After the early drama of yesterday’s narrow passage of a motion to proceed, and last night and this afternoon’s decisive defeats of the two main GOP bills to repeal and replace or just repeal Obamacare, the U.S. Senate was settling down to a relentlessly boring series of floor speeches followed by mostly symbolic votes on a vast array of amendments.
Then this evening, Democratic Senate leader Chuck Schumer called BS on the whole process. And nobody quite knows why.
Alluding to widespread reports that Mitch McConnell plans to end the Senate health-care debate with a substitute amendment that will sweep away all previous legislation, Schumer announced that Democrats would not offer any amendments until such time as the GOP leader reveals the bill they are really debating.
Republicans almost immediately adjourned the Senate, with about eight hours of the twenty hours of debate guaranteed by the budget process remaining.
The Kabuki theater got underway today with party-line votes rejecting two Democratic motions to recommit the bill to Senate committees. But after that, Senate Democrats appeared to want to cut to the chase.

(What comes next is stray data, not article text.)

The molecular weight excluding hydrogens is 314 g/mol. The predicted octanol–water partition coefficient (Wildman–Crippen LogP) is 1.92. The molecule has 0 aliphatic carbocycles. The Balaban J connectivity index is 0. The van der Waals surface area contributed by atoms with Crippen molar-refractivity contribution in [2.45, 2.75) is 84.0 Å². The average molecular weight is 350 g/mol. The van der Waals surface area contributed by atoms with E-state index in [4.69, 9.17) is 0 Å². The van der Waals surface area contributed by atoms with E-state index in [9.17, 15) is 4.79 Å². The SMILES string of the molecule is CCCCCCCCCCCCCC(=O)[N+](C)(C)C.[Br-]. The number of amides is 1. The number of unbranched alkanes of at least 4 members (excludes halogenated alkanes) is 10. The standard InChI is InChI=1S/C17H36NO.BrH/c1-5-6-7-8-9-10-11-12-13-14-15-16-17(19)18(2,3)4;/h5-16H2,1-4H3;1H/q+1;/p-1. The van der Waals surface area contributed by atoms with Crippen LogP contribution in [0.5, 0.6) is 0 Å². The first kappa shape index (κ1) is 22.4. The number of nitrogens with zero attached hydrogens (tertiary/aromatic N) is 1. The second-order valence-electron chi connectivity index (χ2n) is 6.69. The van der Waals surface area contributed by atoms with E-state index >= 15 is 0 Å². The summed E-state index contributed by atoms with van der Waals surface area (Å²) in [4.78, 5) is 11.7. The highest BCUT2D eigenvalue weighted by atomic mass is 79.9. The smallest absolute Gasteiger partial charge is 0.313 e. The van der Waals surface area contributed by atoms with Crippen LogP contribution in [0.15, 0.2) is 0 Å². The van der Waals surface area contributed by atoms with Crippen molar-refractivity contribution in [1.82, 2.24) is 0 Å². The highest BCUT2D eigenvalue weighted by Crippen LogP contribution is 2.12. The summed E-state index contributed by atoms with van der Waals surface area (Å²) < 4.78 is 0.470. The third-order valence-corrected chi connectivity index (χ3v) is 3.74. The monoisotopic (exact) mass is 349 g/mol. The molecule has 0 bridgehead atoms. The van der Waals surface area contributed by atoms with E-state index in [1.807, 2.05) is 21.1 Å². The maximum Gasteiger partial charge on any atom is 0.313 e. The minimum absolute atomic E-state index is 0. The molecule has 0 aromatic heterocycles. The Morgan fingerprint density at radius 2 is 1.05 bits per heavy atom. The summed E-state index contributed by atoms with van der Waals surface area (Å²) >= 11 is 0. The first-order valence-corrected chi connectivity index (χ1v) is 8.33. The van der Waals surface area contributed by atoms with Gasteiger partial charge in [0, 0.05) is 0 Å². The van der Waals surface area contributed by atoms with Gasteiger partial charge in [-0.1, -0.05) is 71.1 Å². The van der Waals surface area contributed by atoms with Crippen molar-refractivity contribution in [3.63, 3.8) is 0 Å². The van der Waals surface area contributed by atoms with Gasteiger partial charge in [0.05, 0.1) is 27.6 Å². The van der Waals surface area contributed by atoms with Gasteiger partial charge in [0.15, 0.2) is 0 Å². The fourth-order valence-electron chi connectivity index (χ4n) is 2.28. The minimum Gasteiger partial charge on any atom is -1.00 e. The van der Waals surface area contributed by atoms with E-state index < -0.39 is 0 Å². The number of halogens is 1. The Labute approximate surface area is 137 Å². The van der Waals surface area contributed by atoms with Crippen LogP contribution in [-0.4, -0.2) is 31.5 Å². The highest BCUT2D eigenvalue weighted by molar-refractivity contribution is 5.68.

The Democratic boycott on offering amendments will probably shorten the “vote-a-rama” that was expected to keep the Senate up all night on Thursday, and perhaps heighten the pressure on Mitch McConnell, who has to figure out his endgame. In anticipation of the high probability that the final bill is some variation on the “skinny repeal” idea that’s seized Washington over the last 24 hours, Democrats managed to secure a confirmation of the Congressional Budget Office’s earlier estimate that repealing Obamacare’s individual mandate would cost about 16 million Americans their health coverage, while massively increasing individual health-care premiums.
It’s unclear tonight whether McConnell will pocket the time Democrats are conceding and move ahead like the legislative shark he often appears to be, or will instead feel compelled to abandon his habit of secrecy and tactical flexibility and come clean on what he will eventually ask his senators to support. Either way, you can understand Schumer’s reluctance to play the phony game of debating and trying to amend bills the GOP has long abandoned.